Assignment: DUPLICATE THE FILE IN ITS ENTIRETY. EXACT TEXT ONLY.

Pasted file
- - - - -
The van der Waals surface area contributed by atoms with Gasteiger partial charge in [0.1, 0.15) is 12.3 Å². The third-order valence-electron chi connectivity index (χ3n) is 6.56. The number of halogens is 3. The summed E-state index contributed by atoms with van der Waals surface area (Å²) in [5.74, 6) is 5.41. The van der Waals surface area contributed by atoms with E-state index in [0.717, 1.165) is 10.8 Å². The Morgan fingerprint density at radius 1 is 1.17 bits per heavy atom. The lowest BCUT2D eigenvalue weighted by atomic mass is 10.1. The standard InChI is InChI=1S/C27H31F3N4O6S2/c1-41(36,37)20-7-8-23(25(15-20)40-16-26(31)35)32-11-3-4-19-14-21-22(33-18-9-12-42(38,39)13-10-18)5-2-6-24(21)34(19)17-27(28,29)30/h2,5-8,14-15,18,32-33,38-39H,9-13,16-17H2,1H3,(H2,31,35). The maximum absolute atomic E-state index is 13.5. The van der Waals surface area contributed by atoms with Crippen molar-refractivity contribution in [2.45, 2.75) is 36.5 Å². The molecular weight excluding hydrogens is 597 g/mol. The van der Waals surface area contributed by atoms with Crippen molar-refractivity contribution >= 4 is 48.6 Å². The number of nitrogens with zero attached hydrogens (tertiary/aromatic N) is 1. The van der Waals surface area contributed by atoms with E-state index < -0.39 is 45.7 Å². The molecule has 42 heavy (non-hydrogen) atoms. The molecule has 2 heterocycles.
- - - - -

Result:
The van der Waals surface area contributed by atoms with Gasteiger partial charge in [0.1, 0.15) is 12.3 Å². The third-order valence-electron chi connectivity index (χ3n) is 6.56. The number of halogens is 3. The summed E-state index contributed by atoms with van der Waals surface area (Å²) in [5.74, 6) is 5.41. The van der Waals surface area contributed by atoms with E-state index in [0.717, 1.165) is 10.8 Å². The Morgan fingerprint density at radius 1 is 1.17 bits per heavy atom. The lowest BCUT2D eigenvalue weighted by atomic mass is 10.1. The standard InChI is InChI=1S/C27H31F3N4O6S2/c1-41(36,37)20-7-8-23(25(15-20)40-16-26(31)35)32-11-3-4-19-14-21-22(33-18-9-12-42(38,39)13-10-18)5-2-6-24(21)34(19)17-27(28,29)30/h2,5-8,14-15,18,32-33,38-39H,9-13,16-17H2,1H3,(H2,31,35). The maximum absolute atomic E-state index is 13.5. The van der Waals surface area contributed by atoms with Crippen molar-refractivity contribution in [2.45, 2.75) is 36.5 Å². The molecular weight excluding hydrogens is 597 g/mol. The van der Waals surface area contributed by atoms with Crippen molar-refractivity contribution >= 4 is 48.6 Å². The number of nitrogens with zero attached hydrogens (tertiary/aromatic N) is 1. The van der Waals surface area contributed by atoms with E-state index < -0.39 is 45.7 Å². The molecule has 42 heavy (non-hydrogen) atoms. The molecule has 2 heterocycles.